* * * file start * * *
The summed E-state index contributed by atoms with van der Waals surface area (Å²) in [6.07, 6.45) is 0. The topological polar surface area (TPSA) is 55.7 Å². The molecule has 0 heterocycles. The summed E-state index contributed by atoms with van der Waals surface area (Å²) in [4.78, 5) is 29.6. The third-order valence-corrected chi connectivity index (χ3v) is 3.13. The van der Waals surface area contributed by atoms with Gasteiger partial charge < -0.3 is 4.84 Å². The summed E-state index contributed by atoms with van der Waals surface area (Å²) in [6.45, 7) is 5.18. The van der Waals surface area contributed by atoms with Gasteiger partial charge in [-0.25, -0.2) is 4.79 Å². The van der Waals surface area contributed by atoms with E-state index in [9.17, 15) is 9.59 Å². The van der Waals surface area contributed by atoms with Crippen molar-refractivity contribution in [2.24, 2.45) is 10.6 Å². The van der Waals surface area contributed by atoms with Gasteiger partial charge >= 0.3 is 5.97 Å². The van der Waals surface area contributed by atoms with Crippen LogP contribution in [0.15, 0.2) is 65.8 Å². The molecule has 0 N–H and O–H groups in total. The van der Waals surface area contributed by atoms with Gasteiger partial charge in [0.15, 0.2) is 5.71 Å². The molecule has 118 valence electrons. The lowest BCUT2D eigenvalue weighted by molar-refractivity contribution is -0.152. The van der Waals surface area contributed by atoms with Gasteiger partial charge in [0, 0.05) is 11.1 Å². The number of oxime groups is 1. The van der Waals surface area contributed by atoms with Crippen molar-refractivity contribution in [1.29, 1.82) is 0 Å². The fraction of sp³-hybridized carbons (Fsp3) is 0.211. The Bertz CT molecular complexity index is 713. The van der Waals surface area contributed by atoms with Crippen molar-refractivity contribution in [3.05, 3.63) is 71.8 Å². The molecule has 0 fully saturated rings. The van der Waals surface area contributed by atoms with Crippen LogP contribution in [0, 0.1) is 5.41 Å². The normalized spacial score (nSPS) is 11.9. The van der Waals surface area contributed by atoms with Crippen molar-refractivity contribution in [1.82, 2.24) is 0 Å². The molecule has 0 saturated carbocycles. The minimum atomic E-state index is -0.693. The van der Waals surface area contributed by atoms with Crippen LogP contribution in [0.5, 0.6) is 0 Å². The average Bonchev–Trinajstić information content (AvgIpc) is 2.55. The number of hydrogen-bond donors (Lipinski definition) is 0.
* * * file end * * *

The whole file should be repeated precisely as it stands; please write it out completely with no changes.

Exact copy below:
The summed E-state index contributed by atoms with van der Waals surface area (Å²) in [6.07, 6.45) is 0. The topological polar surface area (TPSA) is 55.7 Å². The molecule has 0 heterocycles. The summed E-state index contributed by atoms with van der Waals surface area (Å²) in [4.78, 5) is 29.6. The third-order valence-corrected chi connectivity index (χ3v) is 3.13. The van der Waals surface area contributed by atoms with Gasteiger partial charge < -0.3 is 4.84 Å². The summed E-state index contributed by atoms with van der Waals surface area (Å²) in [6.45, 7) is 5.18. The van der Waals surface area contributed by atoms with Gasteiger partial charge in [-0.25, -0.2) is 4.79 Å². The van der Waals surface area contributed by atoms with E-state index in [9.17, 15) is 9.59 Å². The van der Waals surface area contributed by atoms with Crippen molar-refractivity contribution in [2.24, 2.45) is 10.6 Å². The van der Waals surface area contributed by atoms with Gasteiger partial charge >= 0.3 is 5.97 Å². The van der Waals surface area contributed by atoms with Crippen LogP contribution in [0.15, 0.2) is 65.8 Å². The molecule has 0 N–H and O–H groups in total. The van der Waals surface area contributed by atoms with Gasteiger partial charge in [0.15, 0.2) is 5.71 Å². The molecule has 118 valence electrons. The lowest BCUT2D eigenvalue weighted by molar-refractivity contribution is -0.152. The van der Waals surface area contributed by atoms with Gasteiger partial charge in [0, 0.05) is 11.1 Å². The number of oxime groups is 1. The van der Waals surface area contributed by atoms with Crippen molar-refractivity contribution in [1.29, 1.82) is 0 Å². The fraction of sp³-hybridized carbons (Fsp3) is 0.211. The Bertz CT molecular complexity index is 713. The van der Waals surface area contributed by atoms with Crippen molar-refractivity contribution in [3.05, 3.63) is 71.8 Å². The molecule has 0 fully saturated rings. The van der Waals surface area contributed by atoms with Crippen LogP contribution in [0, 0.1) is 5.41 Å². The normalized spacial score (nSPS) is 11.9. The van der Waals surface area contributed by atoms with Crippen molar-refractivity contribution in [1.82, 2.24) is 0 Å². The molecule has 0 saturated carbocycles. The minimum atomic E-state index is -0.693. The van der Waals surface area contributed by atoms with Crippen LogP contribution in [0.5, 0.6) is 0 Å². The average Bonchev–Trinajstić information content (AvgIpc) is 2.55. The number of hydrogen-bond donors (Lipinski definition) is 0.